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Breaking the silence… Yesterday I had my first game session since the birth of our #2, Anni. Olli came to visit in the evening for hour or so. I recently bought a copy of David Parlett’s The Penguin Book of Card Games. The new 2008 edition is a really great book, the best card game book there is in my opinion. Highly recommended!
Anyway, so I wanted to play a traditional card game and Olli shared that wish, so we tried Bezique, a classic two-hander from the 19th century. It was fashionable during the 20th century, too, and Winston Churchill apparently loved the six-pack version. We played two games of the basic two-pack Bezique.
It’s a trick-taking game, where trick-taking is almost pointless. However, when you win a trick, you can declare a meld from your hand. Melds start with lowly marriages, then there are pretty nice four jacks, queens, kings and aces, the really hot trump sequence and the best, the double bezique worth 500 points when 1000 wins the whole game.
There’s plenty of luck involved, as you get half of the pack and if your half doesn’t contain the cards required for the double bezique, it’s tough luck. There are some interesting decisions to make, but many of those depend on data you don’t have (ie. what’s coming in the pack), so in the end they are fairly random — but nevertheless they are fun to make.
That’s my verdict: Bezique is fun. It was a good way to spend an hour (about 30 minutes for the first game, 40 minutes for the second) and captivating enough. There’s enough depth to make things interesting. The combination of trick-taking and melding is interesting, though the game definitely feels more like rummy than trick-taking.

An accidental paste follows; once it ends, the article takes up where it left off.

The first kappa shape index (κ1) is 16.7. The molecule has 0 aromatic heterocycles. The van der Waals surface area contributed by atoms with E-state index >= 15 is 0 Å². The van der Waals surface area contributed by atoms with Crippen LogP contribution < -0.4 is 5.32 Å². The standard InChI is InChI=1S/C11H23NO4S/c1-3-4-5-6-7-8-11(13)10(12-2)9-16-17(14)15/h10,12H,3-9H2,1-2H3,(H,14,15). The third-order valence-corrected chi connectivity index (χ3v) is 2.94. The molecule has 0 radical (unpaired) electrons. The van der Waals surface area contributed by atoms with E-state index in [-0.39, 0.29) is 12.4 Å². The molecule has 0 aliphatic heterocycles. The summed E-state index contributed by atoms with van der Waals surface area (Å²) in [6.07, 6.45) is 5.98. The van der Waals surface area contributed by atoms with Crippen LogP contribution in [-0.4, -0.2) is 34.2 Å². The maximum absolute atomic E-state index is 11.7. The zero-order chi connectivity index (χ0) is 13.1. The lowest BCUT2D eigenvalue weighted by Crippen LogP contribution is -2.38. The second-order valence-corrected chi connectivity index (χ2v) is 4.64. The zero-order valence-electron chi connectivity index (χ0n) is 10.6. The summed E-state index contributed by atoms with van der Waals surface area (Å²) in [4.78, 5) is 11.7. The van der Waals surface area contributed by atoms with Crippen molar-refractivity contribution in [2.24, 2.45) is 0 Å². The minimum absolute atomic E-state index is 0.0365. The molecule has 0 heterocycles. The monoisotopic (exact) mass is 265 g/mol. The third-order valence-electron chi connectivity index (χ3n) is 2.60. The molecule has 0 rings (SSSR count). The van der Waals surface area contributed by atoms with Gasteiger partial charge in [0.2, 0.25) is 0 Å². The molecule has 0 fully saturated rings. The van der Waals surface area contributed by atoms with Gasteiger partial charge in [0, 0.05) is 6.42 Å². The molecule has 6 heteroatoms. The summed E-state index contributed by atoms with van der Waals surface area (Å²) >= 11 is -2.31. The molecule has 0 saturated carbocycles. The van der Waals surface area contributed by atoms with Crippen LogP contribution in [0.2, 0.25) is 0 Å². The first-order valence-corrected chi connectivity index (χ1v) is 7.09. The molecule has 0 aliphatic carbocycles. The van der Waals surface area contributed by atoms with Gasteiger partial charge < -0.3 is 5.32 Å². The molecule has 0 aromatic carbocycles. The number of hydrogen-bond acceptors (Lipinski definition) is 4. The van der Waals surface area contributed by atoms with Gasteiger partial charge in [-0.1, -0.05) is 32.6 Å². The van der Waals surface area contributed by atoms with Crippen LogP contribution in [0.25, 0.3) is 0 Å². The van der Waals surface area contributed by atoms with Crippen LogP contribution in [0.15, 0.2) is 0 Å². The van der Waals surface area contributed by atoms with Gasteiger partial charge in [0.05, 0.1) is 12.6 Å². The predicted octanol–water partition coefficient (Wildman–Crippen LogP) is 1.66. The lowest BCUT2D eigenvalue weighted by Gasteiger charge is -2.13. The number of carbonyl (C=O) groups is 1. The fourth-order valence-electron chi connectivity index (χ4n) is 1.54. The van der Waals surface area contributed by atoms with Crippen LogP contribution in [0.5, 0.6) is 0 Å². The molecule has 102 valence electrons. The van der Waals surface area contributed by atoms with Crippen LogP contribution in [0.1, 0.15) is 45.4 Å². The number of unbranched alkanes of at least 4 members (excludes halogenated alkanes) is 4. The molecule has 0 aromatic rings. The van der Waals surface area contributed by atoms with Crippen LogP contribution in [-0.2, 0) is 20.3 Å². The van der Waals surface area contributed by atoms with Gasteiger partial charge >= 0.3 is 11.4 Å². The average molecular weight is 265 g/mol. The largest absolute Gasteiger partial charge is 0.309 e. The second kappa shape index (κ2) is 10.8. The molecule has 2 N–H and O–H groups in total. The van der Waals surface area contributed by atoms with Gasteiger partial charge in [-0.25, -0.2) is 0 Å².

So, we played two games, and I lost both. The first one was quite an obvious one, as Olli got a double bezique for 500 points in the first hand and after that I was basically struggling to cross the Rubicon (get 500 points) before he got to 1000. I did, scoring 520 points in the end. Close! The second one was much closer and we didn’t finish in three deals, like the first. It took a part of the fourth deal before Olli could secure his victory. I was close, though, missing just one card from a trump sequence that would’ve taken me over the 1000 point line.
I think I would like to try other variations, at least the four-pack Rubicon Bezique (and perhaps Fildinski or Polish Bezique, where melds are not made from hand cards but from cards won in tricks, which would emphasize the trick-taking aspect of it all). And, of course, try some Pinochle, especially the three-player auction variety.
I also invested in some proper playing-cards and bought four packs of Copag cards. These plastic cards are really well-liked and are indeed a pleasure to handle. They should last for ages without any damage and if they get dirty, they can be washed. Nice. I just don’t like the style of the cards too much, the font used is quite heavy and block-like, I’d prefer something more elegant… Well, the quest for perfect cards goes on.
One response to “Bezique”
I totally agree about the book. Definitely the best out there.
I read a few books as a boy that described Bezique. I was very surprised when I found out how light it was.